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There are twelve notes on the chromatic scale. But music is limitless.

Us Conductors, by first-time novelist Sean Michaels, is loosely based on the life of Lev Sergeyvich Termen, inventor of the theremin. (Unfamiliar with the theremin? The Beach Boys song Good Vibrations features it prominently. Think of a saw being bowed: Woooo-oooo. Ghostly, otherworldly.) One of its most dedicated and decorated players, in real life as well as in the novel, was Clara Rockmore, a woman who enraptured Lev Termen. It is to her that much of the narrative in Us Conductors is addressed.

Termen, a scientist from Leningrad, has arrived in Roaring Twenties New York. He is swept away by the glitz and glamour of the city, yet still he must maintain his allegiance to Mother Russia, as he is on a mission for his country. When Vladimir Lenin's name is mentioned, it is followed by, "may his memory be illuminated."

Lenin heartily encouraged Termen to take his theremin far and wide to demonstrate its wonderment and showcase the greatness of Mother Russia. As the theremin becomes increasingly popular in America, Termen is courted by Wurlitzer and RCA, who ask him, "Would you like to be a millionaire?" Termen is constantly in the dark about money matters. All deals and decisions are made by his Soviet handler, Pash, an elusive character who reveals very little.

"You are more unwitting than you think," says Pash to Termen.

To the question of wanting to be a millionaire, he tells the scientist plainly, "Yes, you would."

Michaels does an excellent job delving into Termen's one true obsession, Clara, reflecting his never-ending inner dialogue with her that continues for days, months, years. Despite the incredible journey of Lev Termen, at the heart of Us Conductors is a man who has a thirst that cannot be quenched: "You stood, slowly, staring into the room's rapt silence. You were a black-barked cherry tree. You were my one true love."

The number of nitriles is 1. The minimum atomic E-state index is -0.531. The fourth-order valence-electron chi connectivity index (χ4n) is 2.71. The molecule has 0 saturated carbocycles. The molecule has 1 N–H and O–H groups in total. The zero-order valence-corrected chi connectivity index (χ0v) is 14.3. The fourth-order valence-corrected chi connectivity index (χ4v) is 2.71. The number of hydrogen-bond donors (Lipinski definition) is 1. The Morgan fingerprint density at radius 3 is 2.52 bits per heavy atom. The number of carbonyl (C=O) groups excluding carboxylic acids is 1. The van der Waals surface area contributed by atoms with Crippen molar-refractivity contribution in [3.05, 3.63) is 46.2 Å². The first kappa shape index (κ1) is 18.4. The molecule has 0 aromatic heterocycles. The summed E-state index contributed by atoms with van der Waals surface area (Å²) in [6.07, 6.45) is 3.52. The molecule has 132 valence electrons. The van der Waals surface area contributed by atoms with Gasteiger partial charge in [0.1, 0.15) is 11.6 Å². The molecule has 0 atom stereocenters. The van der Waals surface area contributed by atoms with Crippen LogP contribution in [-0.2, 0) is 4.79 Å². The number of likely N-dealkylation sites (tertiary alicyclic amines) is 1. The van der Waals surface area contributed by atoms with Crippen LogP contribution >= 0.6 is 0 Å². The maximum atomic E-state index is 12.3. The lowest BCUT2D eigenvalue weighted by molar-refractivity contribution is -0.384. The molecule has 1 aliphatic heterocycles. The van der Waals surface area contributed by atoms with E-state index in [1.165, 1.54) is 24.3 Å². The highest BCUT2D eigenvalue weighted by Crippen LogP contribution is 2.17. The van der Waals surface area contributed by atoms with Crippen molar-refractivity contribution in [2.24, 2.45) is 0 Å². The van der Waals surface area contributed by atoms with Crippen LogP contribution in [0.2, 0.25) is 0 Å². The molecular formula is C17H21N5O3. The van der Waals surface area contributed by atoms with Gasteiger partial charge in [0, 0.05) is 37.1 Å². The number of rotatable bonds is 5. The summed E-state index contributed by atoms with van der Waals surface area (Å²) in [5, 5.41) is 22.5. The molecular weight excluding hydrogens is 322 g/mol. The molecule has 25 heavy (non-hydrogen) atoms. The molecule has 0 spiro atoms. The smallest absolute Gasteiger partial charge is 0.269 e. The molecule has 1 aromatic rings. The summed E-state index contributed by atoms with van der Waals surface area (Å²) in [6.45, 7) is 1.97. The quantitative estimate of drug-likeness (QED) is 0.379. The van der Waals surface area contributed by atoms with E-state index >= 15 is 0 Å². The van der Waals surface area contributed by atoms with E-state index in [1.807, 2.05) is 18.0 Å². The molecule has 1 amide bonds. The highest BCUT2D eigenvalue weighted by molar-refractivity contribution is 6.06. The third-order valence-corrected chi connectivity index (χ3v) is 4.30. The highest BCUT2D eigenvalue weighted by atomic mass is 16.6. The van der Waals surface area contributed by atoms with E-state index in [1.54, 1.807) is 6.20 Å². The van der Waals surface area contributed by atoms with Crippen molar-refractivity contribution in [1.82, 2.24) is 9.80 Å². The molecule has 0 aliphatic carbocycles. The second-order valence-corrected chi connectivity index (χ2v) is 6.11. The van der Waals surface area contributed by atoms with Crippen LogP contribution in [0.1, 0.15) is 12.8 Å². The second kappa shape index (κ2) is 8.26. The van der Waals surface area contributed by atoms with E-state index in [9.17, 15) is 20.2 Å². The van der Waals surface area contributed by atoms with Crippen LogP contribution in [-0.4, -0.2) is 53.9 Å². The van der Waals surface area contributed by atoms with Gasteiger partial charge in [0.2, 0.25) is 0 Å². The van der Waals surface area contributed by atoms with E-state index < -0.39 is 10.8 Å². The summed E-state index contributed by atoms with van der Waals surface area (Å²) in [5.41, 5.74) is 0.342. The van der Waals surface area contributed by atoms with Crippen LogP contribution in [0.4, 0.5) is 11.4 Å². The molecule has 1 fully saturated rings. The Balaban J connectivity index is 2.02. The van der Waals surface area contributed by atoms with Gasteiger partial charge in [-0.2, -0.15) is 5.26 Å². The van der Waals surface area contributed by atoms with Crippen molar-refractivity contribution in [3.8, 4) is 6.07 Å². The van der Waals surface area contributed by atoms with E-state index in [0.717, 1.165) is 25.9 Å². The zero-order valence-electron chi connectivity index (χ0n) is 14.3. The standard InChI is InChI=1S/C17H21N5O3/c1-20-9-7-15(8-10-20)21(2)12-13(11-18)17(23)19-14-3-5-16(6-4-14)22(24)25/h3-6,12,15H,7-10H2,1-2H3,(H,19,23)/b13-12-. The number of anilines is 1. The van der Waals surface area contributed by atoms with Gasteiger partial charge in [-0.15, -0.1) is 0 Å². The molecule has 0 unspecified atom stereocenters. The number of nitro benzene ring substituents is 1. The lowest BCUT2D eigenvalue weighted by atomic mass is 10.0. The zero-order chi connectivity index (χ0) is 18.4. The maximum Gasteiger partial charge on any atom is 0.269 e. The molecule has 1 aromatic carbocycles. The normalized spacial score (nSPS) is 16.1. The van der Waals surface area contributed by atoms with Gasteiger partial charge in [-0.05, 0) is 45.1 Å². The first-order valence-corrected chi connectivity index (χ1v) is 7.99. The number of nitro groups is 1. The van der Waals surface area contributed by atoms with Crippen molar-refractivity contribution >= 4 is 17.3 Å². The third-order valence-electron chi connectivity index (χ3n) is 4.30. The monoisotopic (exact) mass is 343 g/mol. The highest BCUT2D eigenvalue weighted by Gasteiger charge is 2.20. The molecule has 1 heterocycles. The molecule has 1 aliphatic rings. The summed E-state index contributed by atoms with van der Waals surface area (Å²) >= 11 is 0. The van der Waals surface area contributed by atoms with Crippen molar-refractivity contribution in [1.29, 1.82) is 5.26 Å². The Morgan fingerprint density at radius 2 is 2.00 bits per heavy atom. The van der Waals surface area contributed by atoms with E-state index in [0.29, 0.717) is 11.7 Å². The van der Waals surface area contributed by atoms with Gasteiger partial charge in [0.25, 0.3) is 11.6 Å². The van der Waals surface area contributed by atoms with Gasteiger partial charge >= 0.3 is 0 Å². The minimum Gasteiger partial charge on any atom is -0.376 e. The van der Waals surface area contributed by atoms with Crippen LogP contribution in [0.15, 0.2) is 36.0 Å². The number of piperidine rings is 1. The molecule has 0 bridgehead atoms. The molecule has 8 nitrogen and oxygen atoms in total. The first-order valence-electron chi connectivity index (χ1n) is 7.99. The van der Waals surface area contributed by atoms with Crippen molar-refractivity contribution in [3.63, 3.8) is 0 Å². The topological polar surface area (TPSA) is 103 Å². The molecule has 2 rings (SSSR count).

Eventually, the glamour, speed and excitement of New York are replaced by "fragile faces awaiting disaster." The dazzling Manhattan nightlife, concerts in front of 10,000 people at Coney Island, hush-hush speakeasys, all are left in the dust with the stock market collapse and the ensuing Great Depression.

Whatever picture Michaels is trying to paint, he does so with great accuracy and potency, whether speaking about "the first Negroes I have ever supped with or danced beside" or later on describing the state of life in a Russian prison camp, "kicking the wretched starving man at the places where the skin met his ribs."

Us Conductors is a novel of epic proportions and as we jump back and forth through time, Michaels engrosses the reader with well-thought-out imagery that paints pictures of vastly different scenes. Lev the scientist and inventor. Lev the spy. Lev the kung-fu master, Lev the obsessed, Lev the murderer. Lev the excommunicate. Lev the stowaway, Lev the traitor. Lev the prisoner. One should feel great sympathy for the character Michaels has created, a proud Russian scientist who is swept away by American decadence and beauty and is made to repay his debt in the severest of fashions.

To come totally clean here, I forgot I wasn't reading an autobiography and took in the story as if it were historical fact. Sold a theremin to Charlie Chaplin? Of course Chaplin would want one. Makes perfect sense. A scientist and and kung-fu master? Well, anyone so dedicated to one line of work could easily dedicate themselves to another honourable training. Michaels has a natural gift for bringing us to a time and place which allows the suspension of belief and lets you walk every step of the way with him.

Brendan Canning, a founding member of Broken Social Scene, recently released his second solo record, You Gots 2 Chill.

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